• California wholesale prices were “down 82%” between 2010 and September 2022, from a reported $5,500 per pound, to $1,000 according to the U.S. Cannabis Spot Index.
        • National and British Columbia cannabis prices were offered as an approximation for Washington wholesale rates, declining “about 77%” from $4,085 per pound to “~$950” over the same period.
        • Washington retail prices were estimated to have dropped by “about 75%” between 2006 and September 2022, going from $40 a gram to $10.
        • Caulkins included that cannabis “pre-legalization was say 14% THC product. Now, call it 21%” He calculated at a “50% increase in potency” coupled with an “80% decline in the price per gram without adjusting for potency translates to like a 90% decline in the price per milligram of THC. That's a big change.”
      • Fully expecting there “will continue to be downward pressure on prices if we go to national legalization,” Caulkins said there was “the possibility that the production cost after national legalization could be down in the range of $10 a pound.” His “thumbnail explanation” was the potential to “get a thousand pounds per acre from cannabis. It's a very productive plant.” Speculating that agricultural extension data might show the value of an acre of tomato crops as $10,000, which he called “maybe vaguely similarly difficult to grow,” with cannabis that could amount to “two cents a gram. That's a penny or two per joint” before packaging and distribution.
      • Under the assumption that his comparison of tomatoes to cannabis was credible, Caulkins went on to offer the perspective that ketchup or sugar packets of about a gram amounted to “about three cents each.” He argued that cannabis flower could reach similarly low values that “we give away in other contexts.” This scenario amounted to a “radical challenge" in the cannabis market and to public health, he commented, and cannabis companies would have “to figure out how to get you to pay" for items. Caulkins drew parallels to the bottled water industry, where companies convince “us to pay two or three dollars a bottle for something that's almost indistinguishable from a product that's basically free.” With national legalization and presumed “large-scale modern agricultural production,” he anticipated cannabis businesses would “have to figure out how to get you to pay what you're willing to pay…for something they can produce for a very low price.”
        • As one of the few legal states without the right to cultivate cannabis in a personal residence, at publication time Washington consumers were more reliant on products and prices set by cannabis licensees, lawmakers, and the unusual conditions of a state legal market operating under a federal prohibition.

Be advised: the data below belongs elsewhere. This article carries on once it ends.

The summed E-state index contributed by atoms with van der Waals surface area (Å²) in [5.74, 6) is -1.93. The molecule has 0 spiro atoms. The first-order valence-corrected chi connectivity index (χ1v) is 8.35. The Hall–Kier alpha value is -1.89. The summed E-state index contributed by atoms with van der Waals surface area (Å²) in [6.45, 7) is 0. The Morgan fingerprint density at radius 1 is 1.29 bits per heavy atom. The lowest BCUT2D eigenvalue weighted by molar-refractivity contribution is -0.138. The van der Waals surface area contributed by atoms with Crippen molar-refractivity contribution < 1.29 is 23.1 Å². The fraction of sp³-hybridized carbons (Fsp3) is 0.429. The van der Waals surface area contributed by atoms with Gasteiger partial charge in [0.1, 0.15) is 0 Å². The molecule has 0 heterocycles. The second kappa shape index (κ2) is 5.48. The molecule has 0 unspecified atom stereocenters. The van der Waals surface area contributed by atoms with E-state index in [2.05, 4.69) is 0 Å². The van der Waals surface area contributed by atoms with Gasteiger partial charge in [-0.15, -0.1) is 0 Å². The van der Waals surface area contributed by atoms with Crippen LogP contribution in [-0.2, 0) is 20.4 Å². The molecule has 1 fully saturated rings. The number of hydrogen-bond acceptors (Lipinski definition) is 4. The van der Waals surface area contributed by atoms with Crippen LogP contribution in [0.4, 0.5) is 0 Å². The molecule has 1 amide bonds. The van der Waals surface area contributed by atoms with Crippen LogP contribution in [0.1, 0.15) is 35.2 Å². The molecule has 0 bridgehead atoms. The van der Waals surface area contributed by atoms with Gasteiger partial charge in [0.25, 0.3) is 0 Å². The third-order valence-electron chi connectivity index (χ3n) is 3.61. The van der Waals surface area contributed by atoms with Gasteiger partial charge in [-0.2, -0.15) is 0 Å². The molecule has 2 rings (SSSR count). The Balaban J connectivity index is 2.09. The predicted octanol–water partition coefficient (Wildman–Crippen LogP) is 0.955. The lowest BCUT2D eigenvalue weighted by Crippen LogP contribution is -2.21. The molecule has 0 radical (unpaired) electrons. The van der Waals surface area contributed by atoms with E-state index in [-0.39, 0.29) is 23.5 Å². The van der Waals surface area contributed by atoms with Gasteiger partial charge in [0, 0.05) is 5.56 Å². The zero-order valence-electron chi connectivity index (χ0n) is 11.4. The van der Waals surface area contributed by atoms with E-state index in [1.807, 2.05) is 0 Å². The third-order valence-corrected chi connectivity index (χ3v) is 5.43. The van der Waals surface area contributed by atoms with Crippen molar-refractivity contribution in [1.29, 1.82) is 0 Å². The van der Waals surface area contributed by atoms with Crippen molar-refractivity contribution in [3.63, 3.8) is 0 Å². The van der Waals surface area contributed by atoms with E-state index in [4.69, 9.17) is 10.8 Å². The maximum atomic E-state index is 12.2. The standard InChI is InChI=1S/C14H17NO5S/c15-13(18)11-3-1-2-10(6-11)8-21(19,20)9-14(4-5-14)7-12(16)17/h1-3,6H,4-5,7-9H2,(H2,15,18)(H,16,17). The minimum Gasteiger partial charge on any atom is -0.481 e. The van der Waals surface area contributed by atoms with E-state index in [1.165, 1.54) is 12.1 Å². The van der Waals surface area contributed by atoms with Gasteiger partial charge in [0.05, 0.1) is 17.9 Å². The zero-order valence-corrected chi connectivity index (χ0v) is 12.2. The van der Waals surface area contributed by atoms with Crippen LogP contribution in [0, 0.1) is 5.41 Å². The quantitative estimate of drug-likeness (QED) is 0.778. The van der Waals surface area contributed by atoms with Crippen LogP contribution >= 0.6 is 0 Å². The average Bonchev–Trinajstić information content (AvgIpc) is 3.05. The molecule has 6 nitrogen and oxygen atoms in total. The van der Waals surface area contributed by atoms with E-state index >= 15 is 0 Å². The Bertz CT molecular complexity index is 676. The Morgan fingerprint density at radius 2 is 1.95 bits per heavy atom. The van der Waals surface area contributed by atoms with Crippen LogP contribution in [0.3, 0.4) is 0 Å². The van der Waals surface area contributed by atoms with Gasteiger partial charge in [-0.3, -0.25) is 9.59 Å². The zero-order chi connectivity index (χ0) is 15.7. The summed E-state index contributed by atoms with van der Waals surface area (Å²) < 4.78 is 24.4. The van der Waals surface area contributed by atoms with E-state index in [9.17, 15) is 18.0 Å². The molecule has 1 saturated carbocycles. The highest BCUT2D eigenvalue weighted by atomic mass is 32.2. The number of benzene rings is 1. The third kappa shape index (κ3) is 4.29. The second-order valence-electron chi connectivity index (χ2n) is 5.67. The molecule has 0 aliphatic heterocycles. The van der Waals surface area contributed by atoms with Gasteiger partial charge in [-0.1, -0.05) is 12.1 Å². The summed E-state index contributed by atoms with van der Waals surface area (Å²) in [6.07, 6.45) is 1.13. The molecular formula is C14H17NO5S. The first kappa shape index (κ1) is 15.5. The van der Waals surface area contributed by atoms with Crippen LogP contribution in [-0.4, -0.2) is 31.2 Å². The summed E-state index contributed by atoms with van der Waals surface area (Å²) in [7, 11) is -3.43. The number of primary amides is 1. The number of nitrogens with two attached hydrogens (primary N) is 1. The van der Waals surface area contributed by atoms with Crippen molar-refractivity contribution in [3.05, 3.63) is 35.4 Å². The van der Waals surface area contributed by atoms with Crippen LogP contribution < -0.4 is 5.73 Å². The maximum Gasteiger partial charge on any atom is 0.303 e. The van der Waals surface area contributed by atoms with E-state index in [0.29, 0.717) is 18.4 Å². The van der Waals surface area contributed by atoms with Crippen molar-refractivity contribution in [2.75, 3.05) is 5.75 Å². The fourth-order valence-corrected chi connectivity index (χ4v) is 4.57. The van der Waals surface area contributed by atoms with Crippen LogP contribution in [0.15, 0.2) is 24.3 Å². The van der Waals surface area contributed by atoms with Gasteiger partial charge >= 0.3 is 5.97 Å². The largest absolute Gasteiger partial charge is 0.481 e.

• National Legalization (audio - 5m, video
      • Among numerous consequences of national legalization, Caulkins turned to marketing after it “happens and we go from little $50 million a year cannabis companies to national and multinational brands the way that we have in other consumer products” where it was normal to see “marketing increasing sales to a product segment.” What he found to be less considered was his fear that large corporations could “act strategically to reposition a product in the social space.”
      • Again drawing parallels to other products, Caulkins talked about the history of tobacco product marketing and “pioneer[ing] a new market with women” in the U.S. He also noted wine interests deliberately repositioned their product towards “something that's associated with fun and friends, and maybe especially women because men already have beer for that space,” concluding that by “2022 what space in our society does that product occupy? Wine is no longer confined to be something we think of with meals.” Caulkins found this strategy had also been applied to hard alcohol, whose interests worked to reform laws and be included at “baseball games and football games” by changing packaging and labeling to look more like beer “and then that led to the hard ciders and seltzer world.”
      • Caulkins hoped public health advocates would lobby federal officials who were “contemplating, nationally, legalization of for-profit supply. This is sort of the message that we would deliver…among the myriad things that you are thinking about in this political process…try to also remember that one of the consequences will be greater availability and use of high potency cannabis products.”
    • Frequency of Use (audio - 6m, video
      • Following legalization by states, Caulkins relayed “changes in consumption patterns that are concerning for public health” weren’t limited to “just the high potency products.” He talked about "frequency of use and intensity of use,” showing “household survey data” regarding “how many Americans self-report use of a cannabis product in the last 12 months” beginning in 1992. That year represented “the end of the 12 years of Reagan-Bush tough cannabis policies. That was the low point in modern cannabis use,” he remarked, and “since then, the number of people who report use in the last year has almost tripled.” Caulkins attributed this both to population growth, as well as “a doubling in per capita use,” and believed most Americans would accept such an increase “in order to purchase getting rid of all of the costs and ugliness of drug prohibition in illegal markets.”